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Demystifying the economy | Diesel and natural gas, same fight



Every Saturday, one of our journalists answers, in the company of experts, one of your questions on the economy, finances, markets, etc.

I would like to know why the price of diesel used to be cheaper than regular gasoline, before the recent price spike over the past few months, and now it is almost 50% more expensive than regular gasoline.

Gaetan Laberge, Montreal

The simple answer to this question is that diesel is a substitute for natural gas, the global demand for which has exploded with the war in Ukraine and the sanctions against Russian oil and gas.

The search for new supplies of natural gas has an impact even in the price of refueling the trucks that drive on our roads, explains Carol Montreuil, spokesperson for the Canadian Fuels Association.

The marked increase in the price of diesel, relative to regular gasoline, is largely explained by its ability to be used to replace natural gas. “All industries that burn natural gas can use diesel as a substitute,” he says. Several companies have therefore converted their operations to diesel. Similarly, heating systems powered by natural gas can run on diesel.

Traditionally, the price of regular gasoline and that of diesel move with the price of crude oil, of which they are derivatives. Their prices vary according to the seasons. In summer, the strong demand for gasoline exerts upward pressure on its price, while in winter, it is diesel that is more expensive because it is used for heating.

The conflict between Russia and Ukraine has confused the cards.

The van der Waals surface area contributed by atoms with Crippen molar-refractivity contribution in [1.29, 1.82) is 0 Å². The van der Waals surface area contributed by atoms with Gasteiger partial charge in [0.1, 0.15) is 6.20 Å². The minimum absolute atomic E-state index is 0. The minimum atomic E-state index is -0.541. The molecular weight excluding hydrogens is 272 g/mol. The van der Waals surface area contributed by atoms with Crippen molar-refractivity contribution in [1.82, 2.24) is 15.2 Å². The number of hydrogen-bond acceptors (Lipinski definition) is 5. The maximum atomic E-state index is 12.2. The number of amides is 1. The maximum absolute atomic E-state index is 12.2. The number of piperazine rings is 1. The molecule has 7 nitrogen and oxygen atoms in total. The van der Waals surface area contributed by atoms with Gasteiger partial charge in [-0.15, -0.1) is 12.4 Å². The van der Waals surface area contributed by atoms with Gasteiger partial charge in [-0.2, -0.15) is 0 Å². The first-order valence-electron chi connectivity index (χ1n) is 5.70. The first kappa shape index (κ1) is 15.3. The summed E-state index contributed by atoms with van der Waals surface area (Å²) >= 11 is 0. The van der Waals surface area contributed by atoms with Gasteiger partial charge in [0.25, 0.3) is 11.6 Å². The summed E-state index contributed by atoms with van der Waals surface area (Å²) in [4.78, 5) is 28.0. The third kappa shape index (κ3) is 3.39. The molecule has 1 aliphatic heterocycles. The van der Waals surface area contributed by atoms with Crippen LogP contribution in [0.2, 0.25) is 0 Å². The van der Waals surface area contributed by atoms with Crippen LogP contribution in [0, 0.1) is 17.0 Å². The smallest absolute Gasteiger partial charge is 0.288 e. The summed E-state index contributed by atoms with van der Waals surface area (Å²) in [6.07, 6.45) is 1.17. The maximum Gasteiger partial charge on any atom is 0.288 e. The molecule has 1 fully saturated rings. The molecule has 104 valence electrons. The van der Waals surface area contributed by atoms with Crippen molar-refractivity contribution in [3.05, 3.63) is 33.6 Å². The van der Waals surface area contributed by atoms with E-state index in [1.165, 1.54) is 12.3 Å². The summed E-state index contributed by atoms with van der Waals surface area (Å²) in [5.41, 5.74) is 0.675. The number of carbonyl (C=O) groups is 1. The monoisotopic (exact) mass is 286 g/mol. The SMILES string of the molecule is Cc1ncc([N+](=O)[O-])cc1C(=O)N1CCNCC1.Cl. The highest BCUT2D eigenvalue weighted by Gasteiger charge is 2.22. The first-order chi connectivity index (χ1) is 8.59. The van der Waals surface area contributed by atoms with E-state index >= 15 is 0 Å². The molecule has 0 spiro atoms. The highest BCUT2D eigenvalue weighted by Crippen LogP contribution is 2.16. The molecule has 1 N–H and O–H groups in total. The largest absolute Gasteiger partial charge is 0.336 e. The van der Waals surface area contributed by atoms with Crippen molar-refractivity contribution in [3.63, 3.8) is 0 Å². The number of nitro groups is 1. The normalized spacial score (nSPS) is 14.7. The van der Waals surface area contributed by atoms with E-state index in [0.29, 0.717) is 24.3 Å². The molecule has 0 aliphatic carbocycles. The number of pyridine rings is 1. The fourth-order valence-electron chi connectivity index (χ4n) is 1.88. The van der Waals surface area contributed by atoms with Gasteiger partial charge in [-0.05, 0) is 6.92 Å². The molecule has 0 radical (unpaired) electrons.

The spike in the price of oil following the invasion of Ukraine and the sanctions imposed on Russia have raised all the prices of products refined from crude oil: gasoline, but also what are called distillates such as diesel, fuel oil and kerosene.

Europe’s decision to stop sourcing energy from Russia has pushed the price of natural gas to record highs. Demand for non-Russian natural gas has skyrocketed and all producing countries have been able to export it to help the European economy keep functioning and to take advantage of high prices.


The R-CUA gas plant, in Strasbourg, France

The demand for diesel has therefore increased considerably. The United States is exporting natural gas to Europe like never before, according to statistics from the U.S. Department of Energy Information Agency, helping to drive up its price in North America.

Since the energy markets are interconnected, the pressure of increased demand on the price of natural gas (and its substitute, diesel) is felt above all in Europe, but also in Canada and the United States.

The United States, which imported diesel and other refined products from Europe at certain times of the year to meet seasonal demand, has stopped doing so. As a result, diesel and heating oil stocks are at their lowest level ever as winter approaches and some regions are at risk of shortages.1.

The price of diesel at the pump continues to be pushed up by seasonal demand, due to heating needs. While winter has not yet begun, the price of a liter of fuel oil is also currently rising sharply, to $2.05 per litre, according to the statement from the Régie de l’énergie.

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